Intruder. 1989. Directed & Written by Scott Spiegel.
Starring Elizabeth Cox, Renee Estevez, Danny Hicks, David Byrnes, Sam Raimi, Eugene Robert Glazer, Billy Marti, Burr Steers, Craig Stark, Ted Raimi, Emil Sitka, Bruce Campbell, & Lawrence Bender.
Beyond Infinity/Phantom Productions
Rated R. 88 minutes.
Always one to read deeply into a movie, Father Gore’s love of Intruder runs deep in and of itself. Why? A number of a reasons. Slashers are great on their own. Personally, I prefer if they’re either tongue in cheek or relentlessly brutal— Scott Spiegel does a fantastic job hovering on both ends of that spectrum. Any movie gets better when underlying themes help it transcend subject matter.
Intruder‘s effective due to the fact it’s one of the slasher sub-genre’s best offerings from the 1980s leaning towards capitalist critique. Funny, seeing the sub-genre has been used by plenty of studios for a quick buck. Spiegel uses setting to his advantage, placing the screenplay’s action in a local grocery store about to close up shop for good. Not only is it an interesting place for a slasher, by virtue of location the plot lends itself to hammering home a message.
What message, exactly? Capitalism kills us all, physically and mentally. It also confuses us as to where the biggest modern threats are coming from – convincing us the only dangers are those hiding in the dark – and numbing us to other danger like the bourgeois bosses unconcerned with the individual and focused solely on profits, among other things. We get all this thematic goodness combined with a heap of gruesome gore and expert cheese to boot!
Part of capitalism, explicitly or implicitly, is a surveillance state. The owners of the modes of production need to be sure their employees are working all the time. Either the boss is always watching the proletariat, or, particularly nowadays, the cameras are watching. Spiegel gives the camera a sense of being the Panopticon, a roaming surveillance eye never allowing workers any privacy. The first of these shots is from inside the rotary dial of a phone, after the store staff decide they have to call the cops about a potentially violent intruder. As the intruder gets closer to the people in the store, the shots move to various areas: the cooler, behind the boss’s blinds, around corners, through grates. Spiegel’s use of a familiar slasher trope – the unseen killer – takes on new meaning when combined with the rest of the movie’s themes.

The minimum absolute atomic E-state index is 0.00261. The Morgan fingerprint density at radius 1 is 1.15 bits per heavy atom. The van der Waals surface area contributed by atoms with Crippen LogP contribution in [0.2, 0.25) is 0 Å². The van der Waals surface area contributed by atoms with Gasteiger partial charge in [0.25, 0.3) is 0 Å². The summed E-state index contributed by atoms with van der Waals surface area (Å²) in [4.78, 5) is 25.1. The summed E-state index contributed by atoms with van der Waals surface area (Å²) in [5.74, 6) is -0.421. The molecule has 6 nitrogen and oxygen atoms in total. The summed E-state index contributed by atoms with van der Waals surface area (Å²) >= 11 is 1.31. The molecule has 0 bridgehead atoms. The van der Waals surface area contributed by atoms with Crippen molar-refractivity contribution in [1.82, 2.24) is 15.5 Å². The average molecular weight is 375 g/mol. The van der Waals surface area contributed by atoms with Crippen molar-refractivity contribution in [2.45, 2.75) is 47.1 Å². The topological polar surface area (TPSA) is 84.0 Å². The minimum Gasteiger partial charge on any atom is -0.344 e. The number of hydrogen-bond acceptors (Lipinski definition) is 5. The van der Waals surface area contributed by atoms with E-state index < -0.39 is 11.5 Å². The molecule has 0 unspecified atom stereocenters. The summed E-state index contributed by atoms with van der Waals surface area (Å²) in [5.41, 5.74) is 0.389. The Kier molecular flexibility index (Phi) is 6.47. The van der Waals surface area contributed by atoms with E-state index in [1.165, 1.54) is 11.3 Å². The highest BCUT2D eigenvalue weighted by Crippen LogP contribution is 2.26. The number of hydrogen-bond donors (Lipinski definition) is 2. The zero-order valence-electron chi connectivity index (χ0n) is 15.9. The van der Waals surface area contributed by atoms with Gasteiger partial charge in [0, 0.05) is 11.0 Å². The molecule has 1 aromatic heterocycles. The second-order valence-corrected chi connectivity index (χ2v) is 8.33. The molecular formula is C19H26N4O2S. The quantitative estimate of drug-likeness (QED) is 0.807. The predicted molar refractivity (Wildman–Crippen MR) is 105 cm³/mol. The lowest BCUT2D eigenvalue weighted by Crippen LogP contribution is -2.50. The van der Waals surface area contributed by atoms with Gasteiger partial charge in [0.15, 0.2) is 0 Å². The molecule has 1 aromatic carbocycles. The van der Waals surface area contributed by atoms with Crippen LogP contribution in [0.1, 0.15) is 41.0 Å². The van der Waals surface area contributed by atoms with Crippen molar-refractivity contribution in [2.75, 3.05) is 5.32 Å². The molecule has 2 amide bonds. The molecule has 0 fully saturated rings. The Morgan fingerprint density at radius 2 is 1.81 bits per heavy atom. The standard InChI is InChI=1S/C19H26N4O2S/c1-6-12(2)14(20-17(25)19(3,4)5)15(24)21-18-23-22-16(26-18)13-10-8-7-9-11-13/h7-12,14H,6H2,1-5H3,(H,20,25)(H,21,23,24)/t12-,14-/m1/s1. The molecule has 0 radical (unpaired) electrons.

A local grocery store itself is a symbol. Here, the ruins of capitalism— a small business being forced to sell to the city instead of awaiting a slow, torturous economic death. The store and its employees are left in the wake of big box stores and franchises. In essence, the city’s reliance on a capitalist system have forced small business owners towards drastic measures, as is the case in real life. Intruder puts legitimate economic fate into slasher horror form, then uses it to tear apart unsuspecting victims.
“The store’s my whole life. I had to kill him.”
Spiegel impressively subverts notions of safety and comfort.